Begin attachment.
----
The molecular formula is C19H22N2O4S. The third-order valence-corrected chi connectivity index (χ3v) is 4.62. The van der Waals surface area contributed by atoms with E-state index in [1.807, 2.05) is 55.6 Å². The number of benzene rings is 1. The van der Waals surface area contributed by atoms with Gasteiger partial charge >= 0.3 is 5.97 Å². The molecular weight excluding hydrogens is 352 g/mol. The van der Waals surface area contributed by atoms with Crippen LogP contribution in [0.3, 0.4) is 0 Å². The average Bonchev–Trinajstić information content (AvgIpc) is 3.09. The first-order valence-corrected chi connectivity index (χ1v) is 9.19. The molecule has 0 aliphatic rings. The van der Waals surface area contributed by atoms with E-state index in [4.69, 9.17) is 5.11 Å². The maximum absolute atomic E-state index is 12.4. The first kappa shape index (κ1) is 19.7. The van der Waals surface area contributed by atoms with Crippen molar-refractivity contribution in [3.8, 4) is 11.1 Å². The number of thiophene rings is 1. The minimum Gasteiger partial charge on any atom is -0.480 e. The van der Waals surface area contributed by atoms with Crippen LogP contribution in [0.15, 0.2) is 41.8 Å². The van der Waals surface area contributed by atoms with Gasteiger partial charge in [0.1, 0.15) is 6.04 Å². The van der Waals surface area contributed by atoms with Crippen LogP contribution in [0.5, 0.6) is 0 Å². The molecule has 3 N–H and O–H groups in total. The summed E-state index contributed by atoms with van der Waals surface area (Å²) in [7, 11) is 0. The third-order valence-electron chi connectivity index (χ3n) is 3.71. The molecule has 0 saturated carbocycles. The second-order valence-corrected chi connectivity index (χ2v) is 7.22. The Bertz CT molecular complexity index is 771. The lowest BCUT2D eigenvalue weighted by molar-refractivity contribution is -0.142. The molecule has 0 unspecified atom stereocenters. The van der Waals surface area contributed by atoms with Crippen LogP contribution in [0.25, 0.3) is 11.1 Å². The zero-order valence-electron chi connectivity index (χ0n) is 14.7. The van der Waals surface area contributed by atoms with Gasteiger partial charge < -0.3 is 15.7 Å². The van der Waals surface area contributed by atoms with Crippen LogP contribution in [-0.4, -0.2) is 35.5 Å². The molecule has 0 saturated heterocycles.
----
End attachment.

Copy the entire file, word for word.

The molecular formula is C19H22N2O4S. The third-order valence-corrected chi connectivity index (χ3v) is 4.62. The van der Waals surface area contributed by atoms with E-state index in [1.807, 2.05) is 55.6 Å². The number of benzene rings is 1. The van der Waals surface area contributed by atoms with Gasteiger partial charge >= 0.3 is 5.97 Å². The molecular weight excluding hydrogens is 352 g/mol. The van der Waals surface area contributed by atoms with Crippen LogP contribution in [0.3, 0.4) is 0 Å². The average Bonchev–Trinajstić information content (AvgIpc) is 3.09. The first-order valence-corrected chi connectivity index (χ1v) is 9.19. The molecule has 0 aliphatic rings. The van der Waals surface area contributed by atoms with E-state index in [4.69, 9.17) is 5.11 Å². The maximum absolute atomic E-state index is 12.4. The first kappa shape index (κ1) is 19.7. The van der Waals surface area contributed by atoms with Crippen molar-refractivity contribution in [3.8, 4) is 11.1 Å². The number of thiophene rings is 1. The minimum Gasteiger partial charge on any atom is -0.480 e. The van der Waals surface area contributed by atoms with Crippen LogP contribution in [0.15, 0.2) is 41.8 Å². The van der Waals surface area contributed by atoms with Gasteiger partial charge in [0.1, 0.15) is 6.04 Å². The van der Waals surface area contributed by atoms with Crippen LogP contribution in [0.5, 0.6) is 0 Å². The molecule has 3 N–H and O–H groups in total. The summed E-state index contributed by atoms with van der Waals surface area (Å²) in [7, 11) is 0. The third-order valence-electron chi connectivity index (χ3n) is 3.71. The molecule has 0 saturated carbocycles. The second-order valence-corrected chi connectivity index (χ2v) is 7.22. The Bertz CT molecular complexity index is 771. The lowest BCUT2D eigenvalue weighted by molar-refractivity contribution is -0.142. The molecule has 0 unspecified atom stereocenters. The van der Waals surface area contributed by atoms with Crippen LogP contribution in [0.25, 0.3) is 11.1 Å². The zero-order valence-electron chi connectivity index (χ0n) is 14.7. The van der Waals surface area contributed by atoms with Gasteiger partial charge < -0.3 is 15.7 Å². The van der Waals surface area contributed by atoms with Crippen LogP contribution in [-0.4, -0.2) is 35.5 Å². The molecule has 0 saturated heterocycles.